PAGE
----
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London Olympics: Soccer players put the 'twit' into Twitter

July 30, 2012|By Kevin Baxter
  • Michel Morganella and Switzerland lost their preliminary soccer opener last week, 2-1, to South Korea.
Michel Morganella and Switzerland lost their preliminary soccer opener… (Paul Ellis / Getty Images )

LONDON -- What is it with soccer players and Twitter?

Two days after Hope Solo, goalkeeper for the U.S. women's team, raised a row with a series of tweets lambasting TV analyst Brandi Chastain, Switzerland sent defender Michel Morganella home after he used social media to post a racist insult following his team's loss to South Korea on Sunday.

"Michel Morganella gravely insulted and discriminated against the South Korean people and their football team with his highly offensive comments on Twitter," said Gian Gilli of the Swiss Olympic delegation. "We condemn his comments, which are in fundamental violation of the IOC’s Olympic charter and Swiss Olympic's own ethics charter. "This is why, in consultation with the Swiss Football Association, we have withdrawn Morganella's accreditation."

Morganella also apologized.

"I made a huge mistake after the disappointing result," he said. "I wish to apologize to the people in South Korea and their team, but also to the Swiss delegation and Swiss football in general. I obviously accept the consequences for my actions."

His Twitter account has been deleted as well.

Morganella is the second athlete to be kicked out of the Games for racist tweets, joining Greek triple jumper Voula Papachristou, who posted a comment mocking African immigrants. She also apologized.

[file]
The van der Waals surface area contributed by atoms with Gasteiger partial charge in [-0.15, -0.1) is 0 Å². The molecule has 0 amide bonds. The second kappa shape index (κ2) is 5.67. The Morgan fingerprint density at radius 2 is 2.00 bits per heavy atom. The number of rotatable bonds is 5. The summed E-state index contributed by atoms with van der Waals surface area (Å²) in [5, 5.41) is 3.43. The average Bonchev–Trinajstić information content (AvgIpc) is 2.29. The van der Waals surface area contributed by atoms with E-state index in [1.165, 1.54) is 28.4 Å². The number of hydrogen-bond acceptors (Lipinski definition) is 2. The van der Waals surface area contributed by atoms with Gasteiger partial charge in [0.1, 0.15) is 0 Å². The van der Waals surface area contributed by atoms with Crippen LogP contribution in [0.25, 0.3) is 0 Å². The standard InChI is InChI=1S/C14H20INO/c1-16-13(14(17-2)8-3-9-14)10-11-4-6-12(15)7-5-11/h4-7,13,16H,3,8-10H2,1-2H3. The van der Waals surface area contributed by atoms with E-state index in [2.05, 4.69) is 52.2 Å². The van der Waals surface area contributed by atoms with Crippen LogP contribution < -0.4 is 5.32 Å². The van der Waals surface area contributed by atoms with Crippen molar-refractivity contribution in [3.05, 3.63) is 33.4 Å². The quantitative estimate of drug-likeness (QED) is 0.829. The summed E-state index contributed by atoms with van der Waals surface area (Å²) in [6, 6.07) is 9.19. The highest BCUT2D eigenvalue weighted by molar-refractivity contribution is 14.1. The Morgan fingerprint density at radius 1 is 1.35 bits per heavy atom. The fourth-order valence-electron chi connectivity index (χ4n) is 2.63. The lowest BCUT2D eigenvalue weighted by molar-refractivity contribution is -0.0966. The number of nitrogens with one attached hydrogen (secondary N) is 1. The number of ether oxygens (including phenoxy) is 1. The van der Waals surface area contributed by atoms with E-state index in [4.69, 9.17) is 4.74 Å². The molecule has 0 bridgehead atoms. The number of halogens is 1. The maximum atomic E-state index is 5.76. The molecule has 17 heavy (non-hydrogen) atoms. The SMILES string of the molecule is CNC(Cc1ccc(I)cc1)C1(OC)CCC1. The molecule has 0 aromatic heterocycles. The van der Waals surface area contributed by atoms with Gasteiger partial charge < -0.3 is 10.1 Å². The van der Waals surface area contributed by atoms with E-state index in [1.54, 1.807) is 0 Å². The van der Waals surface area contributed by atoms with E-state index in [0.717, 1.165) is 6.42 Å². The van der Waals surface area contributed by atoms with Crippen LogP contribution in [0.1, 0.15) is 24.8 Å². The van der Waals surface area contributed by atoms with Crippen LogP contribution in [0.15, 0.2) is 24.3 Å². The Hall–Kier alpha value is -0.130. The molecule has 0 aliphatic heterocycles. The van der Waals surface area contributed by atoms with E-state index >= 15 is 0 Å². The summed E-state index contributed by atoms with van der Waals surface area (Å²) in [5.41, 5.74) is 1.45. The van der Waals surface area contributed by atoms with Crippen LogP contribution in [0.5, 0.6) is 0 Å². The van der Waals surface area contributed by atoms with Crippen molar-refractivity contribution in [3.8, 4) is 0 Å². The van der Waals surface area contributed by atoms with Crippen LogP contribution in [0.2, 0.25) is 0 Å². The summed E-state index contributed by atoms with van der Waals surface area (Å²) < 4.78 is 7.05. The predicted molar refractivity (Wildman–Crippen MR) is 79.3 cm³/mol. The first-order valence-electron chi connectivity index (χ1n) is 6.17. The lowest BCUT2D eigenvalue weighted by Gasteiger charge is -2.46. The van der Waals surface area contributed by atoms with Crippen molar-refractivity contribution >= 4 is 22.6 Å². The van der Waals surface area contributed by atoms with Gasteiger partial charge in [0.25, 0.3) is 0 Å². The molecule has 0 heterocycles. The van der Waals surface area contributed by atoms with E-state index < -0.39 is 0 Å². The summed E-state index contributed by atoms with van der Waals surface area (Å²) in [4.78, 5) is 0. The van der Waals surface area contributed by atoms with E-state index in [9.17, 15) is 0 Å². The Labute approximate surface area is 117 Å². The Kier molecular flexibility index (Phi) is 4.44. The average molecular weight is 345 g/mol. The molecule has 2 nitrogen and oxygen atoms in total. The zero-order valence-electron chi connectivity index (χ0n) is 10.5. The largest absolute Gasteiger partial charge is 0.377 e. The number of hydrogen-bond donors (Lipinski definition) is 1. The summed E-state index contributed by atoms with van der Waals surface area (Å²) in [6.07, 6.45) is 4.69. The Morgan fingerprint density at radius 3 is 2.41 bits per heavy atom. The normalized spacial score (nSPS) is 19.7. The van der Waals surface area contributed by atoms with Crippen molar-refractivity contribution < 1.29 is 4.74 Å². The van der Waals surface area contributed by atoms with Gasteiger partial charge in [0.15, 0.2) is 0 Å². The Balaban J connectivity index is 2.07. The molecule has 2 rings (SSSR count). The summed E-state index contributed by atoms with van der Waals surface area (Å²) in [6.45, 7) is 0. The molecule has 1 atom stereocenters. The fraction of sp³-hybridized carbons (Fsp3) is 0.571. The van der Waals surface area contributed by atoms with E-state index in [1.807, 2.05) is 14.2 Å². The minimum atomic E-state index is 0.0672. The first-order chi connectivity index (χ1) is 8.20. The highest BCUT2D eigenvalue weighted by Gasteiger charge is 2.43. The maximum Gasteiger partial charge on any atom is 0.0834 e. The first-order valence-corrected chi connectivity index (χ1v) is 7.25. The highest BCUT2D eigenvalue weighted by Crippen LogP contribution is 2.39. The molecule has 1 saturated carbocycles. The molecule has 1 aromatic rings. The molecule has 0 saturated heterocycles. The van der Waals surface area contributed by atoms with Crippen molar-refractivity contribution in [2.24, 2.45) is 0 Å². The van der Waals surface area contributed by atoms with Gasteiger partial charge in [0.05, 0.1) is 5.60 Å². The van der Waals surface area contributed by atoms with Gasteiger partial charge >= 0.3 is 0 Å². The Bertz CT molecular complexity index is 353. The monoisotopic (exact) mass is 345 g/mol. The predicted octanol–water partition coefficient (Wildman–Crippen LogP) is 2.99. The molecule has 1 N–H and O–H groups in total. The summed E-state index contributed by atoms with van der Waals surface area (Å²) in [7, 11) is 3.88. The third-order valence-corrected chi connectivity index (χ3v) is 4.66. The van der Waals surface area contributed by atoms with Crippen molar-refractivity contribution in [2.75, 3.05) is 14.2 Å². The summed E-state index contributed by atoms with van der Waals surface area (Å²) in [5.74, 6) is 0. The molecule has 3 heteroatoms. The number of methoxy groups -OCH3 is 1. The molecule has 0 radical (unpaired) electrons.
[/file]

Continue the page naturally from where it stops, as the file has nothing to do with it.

Solo, however, is not backing down from her criticism of Chastain, a former national team star who was critical of some aspects of the U.S. team's play in Saturday's win over Colombia.

“It's not about one game. I have my beliefs that the best commentators and the best analysts should be analyzing come Olympics, come World Cups. And it's only my opinion," Solo, who turned 31 Monday, said after her team's walk-through at historic Old Trafford in Manchester, where the U.S. will play North Korea on Tuesday in its final match of group play.

"You can take it or leave it, to be honest. It's my opinion, and I think analysts and commentators should bring energy and excitement and passion for the game. And a lot of knowledge. It's important to help build the game. And I don't think Brandi has that. It's just my opinion, and nothing else really matters, to be honest."

The war of words has gotten the attention of Coach Pia Sundhage, who met with Solo and the team's captains Sunday. But she stopped short of censoring Solo or asking her to stay off social media.

Chastain has refused to be drawn further into the fray, saying that any perceived criticism was part of her job as an "honest and objective" journalist.

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